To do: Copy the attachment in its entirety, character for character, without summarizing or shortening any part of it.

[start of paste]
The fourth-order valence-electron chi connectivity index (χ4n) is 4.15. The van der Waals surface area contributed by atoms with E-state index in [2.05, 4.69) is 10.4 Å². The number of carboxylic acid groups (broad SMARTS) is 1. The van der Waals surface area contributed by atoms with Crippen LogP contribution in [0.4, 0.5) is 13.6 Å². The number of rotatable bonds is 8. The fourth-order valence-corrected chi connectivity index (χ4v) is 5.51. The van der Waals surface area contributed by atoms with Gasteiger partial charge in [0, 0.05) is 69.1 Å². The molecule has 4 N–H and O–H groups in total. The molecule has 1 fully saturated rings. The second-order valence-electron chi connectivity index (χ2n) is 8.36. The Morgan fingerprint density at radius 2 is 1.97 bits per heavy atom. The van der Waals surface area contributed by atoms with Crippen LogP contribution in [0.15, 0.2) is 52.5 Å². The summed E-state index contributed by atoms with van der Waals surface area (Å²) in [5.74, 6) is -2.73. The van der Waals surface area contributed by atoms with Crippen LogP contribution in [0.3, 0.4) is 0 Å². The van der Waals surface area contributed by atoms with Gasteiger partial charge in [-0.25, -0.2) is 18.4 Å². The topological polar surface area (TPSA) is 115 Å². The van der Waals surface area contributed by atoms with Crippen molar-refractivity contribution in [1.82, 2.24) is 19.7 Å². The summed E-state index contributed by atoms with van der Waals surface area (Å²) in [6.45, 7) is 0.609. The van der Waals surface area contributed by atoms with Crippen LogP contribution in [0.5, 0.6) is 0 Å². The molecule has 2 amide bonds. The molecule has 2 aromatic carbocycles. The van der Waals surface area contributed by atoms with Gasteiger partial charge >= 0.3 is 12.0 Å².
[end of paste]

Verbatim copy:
The fourth-order valence-electron chi connectivity index (χ4n) is 4.15. The van der Waals surface area contributed by atoms with E-state index in [2.05, 4.69) is 10.4 Å². The number of carboxylic acid groups (broad SMARTS) is 1. The van der Waals surface area contributed by atoms with Crippen LogP contribution in [0.4, 0.5) is 13.6 Å². The number of rotatable bonds is 8. The fourth-order valence-corrected chi connectivity index (χ4v) is 5.51. The van der Waals surface area contributed by atoms with Gasteiger partial charge in [0, 0.05) is 69.1 Å². The molecule has 4 N–H and O–H groups in total. The molecule has 1 fully saturated rings. The second-order valence-electron chi connectivity index (χ2n) is 8.36. The Morgan fingerprint density at radius 2 is 1.97 bits per heavy atom. The van der Waals surface area contributed by atoms with Crippen LogP contribution in [0.15, 0.2) is 52.5 Å². The summed E-state index contributed by atoms with van der Waals surface area (Å²) in [5.74, 6) is -2.73. The van der Waals surface area contributed by atoms with Crippen LogP contribution in [0.3, 0.4) is 0 Å². The van der Waals surface area contributed by atoms with Gasteiger partial charge in [-0.25, -0.2) is 18.4 Å². The topological polar surface area (TPSA) is 115 Å². The van der Waals surface area contributed by atoms with Crippen molar-refractivity contribution in [1.82, 2.24) is 19.7 Å². The summed E-state index contributed by atoms with van der Waals surface area (Å²) in [6.45, 7) is 0.609. The van der Waals surface area contributed by atoms with Crippen LogP contribution in [0.5, 0.6) is 0 Å². The molecule has 2 amide bonds. The molecule has 2 aromatic carbocycles. The van der Waals surface area contributed by atoms with Gasteiger partial charge >= 0.3 is 12.0 Å².